Following a five-day search for missing Ohio State football player Kosta Karageorge, Columbus Police officers confirmed that the 22-year-old was found dead after suffering what appeared to be a self-inflicted gunshot wound. Karageorge, who was reported missing this past Wednesday, sent worrying text messages to his mother asking her to forgive him for being “an embarrassment,” and saying that his history with concussions had negatively impacted his mental state.

"The Ohio State University Department of Athletics was shocked and saddened to learn today of the death of student-athlete Kosta Karageorge, a senior from Columbus," OSU said in a statement. "Our thoughts and prayers are with the Karageorge family, and those who knew him, during this most difficult time."

Columbus Police Sgt. Richard Weiner confirmed that Karageorge’s body was found in a dumpster just outside the college campus next to a gun this past Sunday. Karageorge’s tattoos were used to identify the body. The walk-on OSU defensive tackle and wrestler was set to be honored on senior day during the Buckeyes 42-28 home win against rival Michigan on Saturday. Karageorge’s wrestling and football teammates were extremely saddened by the news of his death, including head coach Urban Meyer who called him a “hard worker.”

Although the OSU football team’s physician, Jim Borchers, declined to comment on the medical care of any students, Karageorge’s mother told police that a series of concussions had caused her son to suffer from spells of confusion. "We are confident in our medical procedures and policies to return athletes to participation following injury or illness,” Borchers told reporters, according to The Columbus Dispatch.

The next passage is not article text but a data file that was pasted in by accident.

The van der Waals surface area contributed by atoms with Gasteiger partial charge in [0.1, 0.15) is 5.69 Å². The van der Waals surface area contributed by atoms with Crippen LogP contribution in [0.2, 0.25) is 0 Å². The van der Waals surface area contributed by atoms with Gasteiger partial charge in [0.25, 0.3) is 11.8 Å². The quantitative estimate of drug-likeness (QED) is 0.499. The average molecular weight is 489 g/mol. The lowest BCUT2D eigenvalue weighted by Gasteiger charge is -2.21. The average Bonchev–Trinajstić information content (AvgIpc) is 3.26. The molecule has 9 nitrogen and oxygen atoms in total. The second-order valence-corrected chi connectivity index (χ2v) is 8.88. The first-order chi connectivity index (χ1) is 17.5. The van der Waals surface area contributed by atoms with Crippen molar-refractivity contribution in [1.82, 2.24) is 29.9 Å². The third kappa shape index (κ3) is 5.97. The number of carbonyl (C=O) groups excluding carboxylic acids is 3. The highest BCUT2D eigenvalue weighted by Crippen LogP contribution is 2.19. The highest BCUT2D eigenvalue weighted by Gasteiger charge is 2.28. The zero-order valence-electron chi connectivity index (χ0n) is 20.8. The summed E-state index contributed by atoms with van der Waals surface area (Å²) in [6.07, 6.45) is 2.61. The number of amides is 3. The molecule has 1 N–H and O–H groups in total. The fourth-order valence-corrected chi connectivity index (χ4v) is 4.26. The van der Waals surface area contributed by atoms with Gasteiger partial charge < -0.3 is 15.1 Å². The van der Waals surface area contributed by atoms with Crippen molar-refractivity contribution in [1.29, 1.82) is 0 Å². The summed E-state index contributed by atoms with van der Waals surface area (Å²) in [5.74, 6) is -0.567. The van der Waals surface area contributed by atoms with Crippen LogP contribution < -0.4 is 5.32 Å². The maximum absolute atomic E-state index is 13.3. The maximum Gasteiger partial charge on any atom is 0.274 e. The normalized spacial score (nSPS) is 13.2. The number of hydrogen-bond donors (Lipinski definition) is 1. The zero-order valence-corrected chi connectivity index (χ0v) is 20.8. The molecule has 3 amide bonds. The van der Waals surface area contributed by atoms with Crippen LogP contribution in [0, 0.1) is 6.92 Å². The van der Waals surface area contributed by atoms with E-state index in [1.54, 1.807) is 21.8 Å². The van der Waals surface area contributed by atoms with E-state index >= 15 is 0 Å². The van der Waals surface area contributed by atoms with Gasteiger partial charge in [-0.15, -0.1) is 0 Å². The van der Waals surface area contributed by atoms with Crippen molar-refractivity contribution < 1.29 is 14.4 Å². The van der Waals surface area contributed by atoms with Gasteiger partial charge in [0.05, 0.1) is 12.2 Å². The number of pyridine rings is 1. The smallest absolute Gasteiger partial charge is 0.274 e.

Karageorge is not the first football player whose apparent suicide has been linked to a history of concussions. Former NFL linebacker Junior Seau, who spent nearly 20 years playing professional football, committed suicide in 2012 after a series of concussions he sustained during his playing days. An autopsy performed after his death revealed that Seau had been suffering from chronic traumatic encephalopathy (CTE), a neurodegenerative disorder often found among athletes with a history of traumatic brain injuries.

Repetitive brain trauma, such as multiple concussions, can trigger a progressive degeneration of brain tissue in athletes competing in contact sports like football or boxing. Changes in the brain, including the build-up of an abnormal protein known as tau, can begin months, years, or even decades after the athlete’s last concussion. CTE has been linked to memory loss, confusion, impaired judgment, paranoia, impulse-control problems, aggression, dementia, and depression.

Experts are currently looking into diagnosing CTE in living people, but currently, it can only be diagnosed definitively through post-mortem examination of the brain. Columbus police are expected to release a complete report on the tragic loss of Karageorge later this week.